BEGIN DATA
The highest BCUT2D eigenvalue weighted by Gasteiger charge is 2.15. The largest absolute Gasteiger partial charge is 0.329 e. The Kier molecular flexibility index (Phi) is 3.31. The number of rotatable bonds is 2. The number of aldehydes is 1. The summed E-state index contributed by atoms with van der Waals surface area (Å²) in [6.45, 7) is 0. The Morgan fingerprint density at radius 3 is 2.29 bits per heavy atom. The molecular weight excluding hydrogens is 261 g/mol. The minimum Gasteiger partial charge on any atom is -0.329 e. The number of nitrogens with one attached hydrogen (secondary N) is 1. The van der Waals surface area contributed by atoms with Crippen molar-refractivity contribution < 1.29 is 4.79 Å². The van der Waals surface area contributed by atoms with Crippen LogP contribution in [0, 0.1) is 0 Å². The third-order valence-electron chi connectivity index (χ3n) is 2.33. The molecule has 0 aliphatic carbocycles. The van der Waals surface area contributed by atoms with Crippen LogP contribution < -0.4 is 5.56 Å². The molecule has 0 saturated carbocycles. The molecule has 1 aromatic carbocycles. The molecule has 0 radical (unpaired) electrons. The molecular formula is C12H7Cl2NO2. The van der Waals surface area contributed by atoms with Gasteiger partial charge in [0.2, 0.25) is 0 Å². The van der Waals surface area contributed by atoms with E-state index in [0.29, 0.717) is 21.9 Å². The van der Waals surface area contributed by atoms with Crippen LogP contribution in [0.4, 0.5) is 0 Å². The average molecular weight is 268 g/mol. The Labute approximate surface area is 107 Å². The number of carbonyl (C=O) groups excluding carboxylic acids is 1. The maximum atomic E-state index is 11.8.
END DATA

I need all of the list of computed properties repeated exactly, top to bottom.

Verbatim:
The highest BCUT2D eigenvalue weighted by Gasteiger charge is 2.15. The largest absolute Gasteiger partial charge is 0.329 e. The Kier molecular flexibility index (Phi) is 3.31. The number of rotatable bonds is 2. The number of aldehydes is 1. The summed E-state index contributed by atoms with van der Waals surface area (Å²) in [6.45, 7) is 0. The Morgan fingerprint density at radius 3 is 2.29 bits per heavy atom. The molecular weight excluding hydrogens is 261 g/mol. The minimum Gasteiger partial charge on any atom is -0.329 e. The number of nitrogens with one attached hydrogen (secondary N) is 1. The van der Waals surface area contributed by atoms with Crippen molar-refractivity contribution < 1.29 is 4.79 Å². The van der Waals surface area contributed by atoms with Crippen LogP contribution in [0, 0.1) is 0 Å². The third-order valence-electron chi connectivity index (χ3n) is 2.33. The molecule has 0 aliphatic carbocycles. The van der Waals surface area contributed by atoms with Crippen LogP contribution < -0.4 is 5.56 Å². The molecule has 0 saturated carbocycles. The molecule has 1 aromatic carbocycles. The molecule has 0 radical (unpaired) electrons. The molecular formula is C12H7Cl2NO2. The van der Waals surface area contributed by atoms with Gasteiger partial charge in [0.2, 0.25) is 0 Å². The van der Waals surface area contributed by atoms with E-state index in [0.29, 0.717) is 21.9 Å². The van der Waals surface area contributed by atoms with Crippen LogP contribution in [0.4, 0.5) is 0 Å². The average molecular weight is 268 g/mol. The Labute approximate surface area is 107 Å². The number of carbonyl (C=O) groups excluding carboxylic acids is 1. The maximum atomic E-state index is 11.8.